“Thanos Wins” Part One
Marvel’s new hotshot (for good reason) writer Donny Cates makes his Thanos debut. He does so in spectacular fashion, this might be the most “metal” comic book issue I’ve ever read.
The biggest bad in the history of big-bads has been fully restored to his former glory, leaving death and destruction anywhere he pleases. Thanos thirsts for worthy battle, he decimates the entire planet of Chitaurians to find it in the form of a cosmic Ghost Rider.
A grand-scale masterwork of cosmic destruction, there’s no better way to start a Thanos run. Cates clearly has no problem following superstar writers, replacing Jeff Lemire here.
Geoff Shaw and Antonio Fabela conjure up brutal action and intoxicating scenery. There’s raining blood, skull crushing, a planet covered in murder, and a beautiful Thanos smirk.
The creative team here really came out swinging and delivered on every front. Thanos is a book that nobody knew they needed, it’s now a staple of cosmic Marvel and a must-read title.
Amazing Spider-Man: Renew Your Vows #13
“8 Years Later” Part One
Renew Your Vows makes its Marvel Legacy debut, jumping eight years into the future when Annie May is about to become a high school sophomore. This series has been a favorite among many fans, but has it overstayed its welcome?
The jump to Annie May’s teen years could take us new places, explore new tones, force Peter and MJ to make tougher parenting decisions. Unfortunately, the only difference in this issue is Annie May’s cellphone usage and wanting to change her name.
With the series making a huge timeline decision, there didn’t seem to be a clear reason as to why. It does almost nothing for the story or family. It’s more of the same, which is fine if you’ve been enjoying the title so far.
Nick Roche and Ruth Redmond’s lighthearted, cartoon approach to the art gives the book a totally different feel. The perspective seemingly shifts from parents trying to protect their superhero child to “super powered teen has lame parents.”
Renew Your Vows was previously a safe haven for those who hated what Dan Slott was doing on Amazing Spider-Man. With ASM shifting back to a more recognizable Spidey, and Zdarsky’s Spectacular Spidey hitting its stride, RYV feels much less necessary.
Moon Girl And Devil Dinosaur #25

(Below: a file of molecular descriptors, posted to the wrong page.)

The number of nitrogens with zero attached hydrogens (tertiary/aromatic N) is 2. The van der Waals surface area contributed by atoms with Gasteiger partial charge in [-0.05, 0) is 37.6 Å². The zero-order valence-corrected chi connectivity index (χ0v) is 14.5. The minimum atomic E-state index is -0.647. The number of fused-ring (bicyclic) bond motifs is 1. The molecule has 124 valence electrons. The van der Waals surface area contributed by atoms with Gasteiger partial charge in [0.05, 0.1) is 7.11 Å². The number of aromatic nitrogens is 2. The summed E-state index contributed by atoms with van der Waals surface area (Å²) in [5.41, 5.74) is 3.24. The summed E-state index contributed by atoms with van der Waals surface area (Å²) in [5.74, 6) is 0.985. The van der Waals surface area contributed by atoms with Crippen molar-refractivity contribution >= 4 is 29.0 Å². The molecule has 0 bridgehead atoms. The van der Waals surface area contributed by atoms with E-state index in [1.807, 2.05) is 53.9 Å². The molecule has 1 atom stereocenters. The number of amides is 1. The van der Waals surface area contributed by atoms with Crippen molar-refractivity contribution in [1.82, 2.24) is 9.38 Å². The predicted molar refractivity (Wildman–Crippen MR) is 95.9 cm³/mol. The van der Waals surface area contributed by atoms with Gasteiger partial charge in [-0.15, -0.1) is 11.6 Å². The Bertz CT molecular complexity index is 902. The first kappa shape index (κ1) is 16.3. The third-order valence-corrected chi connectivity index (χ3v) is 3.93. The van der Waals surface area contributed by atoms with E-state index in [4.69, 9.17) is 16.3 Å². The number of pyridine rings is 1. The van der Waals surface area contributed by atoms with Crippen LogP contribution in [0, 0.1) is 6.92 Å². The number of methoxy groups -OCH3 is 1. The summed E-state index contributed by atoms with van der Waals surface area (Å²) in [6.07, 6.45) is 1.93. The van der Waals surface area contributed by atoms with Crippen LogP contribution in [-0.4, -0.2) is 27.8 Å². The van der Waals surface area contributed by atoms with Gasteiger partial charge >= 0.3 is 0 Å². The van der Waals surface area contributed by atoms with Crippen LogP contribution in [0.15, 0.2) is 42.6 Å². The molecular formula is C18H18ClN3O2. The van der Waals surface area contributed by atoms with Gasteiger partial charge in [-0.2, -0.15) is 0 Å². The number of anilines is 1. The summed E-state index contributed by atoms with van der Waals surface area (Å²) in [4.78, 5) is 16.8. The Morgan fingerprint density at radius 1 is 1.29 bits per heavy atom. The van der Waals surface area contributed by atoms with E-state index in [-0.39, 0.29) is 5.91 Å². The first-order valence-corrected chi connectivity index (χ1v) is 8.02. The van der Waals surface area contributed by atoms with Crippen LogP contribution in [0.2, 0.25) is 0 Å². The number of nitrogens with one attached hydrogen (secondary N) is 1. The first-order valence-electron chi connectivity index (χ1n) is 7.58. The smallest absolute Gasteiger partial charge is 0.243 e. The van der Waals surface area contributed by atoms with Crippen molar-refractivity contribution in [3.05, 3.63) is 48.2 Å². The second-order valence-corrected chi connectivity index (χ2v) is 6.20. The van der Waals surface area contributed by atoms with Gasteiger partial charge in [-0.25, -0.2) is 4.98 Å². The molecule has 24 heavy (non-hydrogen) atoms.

“Fantastic Three” Part One
This issue is everything that comics for kids should be. Lunella is the Marvel character that should be seen more regularly on cartoons and in bookstores. She’s the perfect role model, hopefully more kids find their way to her.
There’s also plenty here for adults to enjoy, especially with the dire need for more Fantastic Four. This arc’s first installment is no pity party, but a celebration of the first family and Lunella’s status as the “second smartest person on Earth.”
Brandon Montclare has a knack for writing dialogue for kids. Lunella is a brilliantly sarcastic charmer that is usually the most logical and adult-like in the room. Moon Girl succeeds where RYV fails in showcasing the difference adults and kids in both attitude and outlook flawlessly.
Disney should consider turning Lunella and her T-Rex into a cartoon at this point. She’s a fantastic character and a potential hit that could bridge to other Marvel characters constantly.
All-New Wolverine #27
“Orphans Of X” Part Three
The “Adamantium Family” is beautifully dysfunctional. Daken is a welcome addition to Laura and Gabby’s chemistry, which is already off the charts.
The Orphans Of X are still heavily shrouded in mystery, every little bit of detail we get builds the group as a strong take on the old mutant hate group. As they start to take a clearer shape, we’re treated to more of their splendidly designed attire and aesthetic.
Nolan Woodard’s color choices for the background and environments are stimulating blends you don’t see very often. He and Juann Cabal combine their dynamic forces and make one hell of a comic book.
All-New Wolverine should no longer be a hidden Marvel gem. This is one of the strongest superhero titles in general and should be a huge hit. Tom Taylor and company will start getting more Marvel duties soon, and for good reason.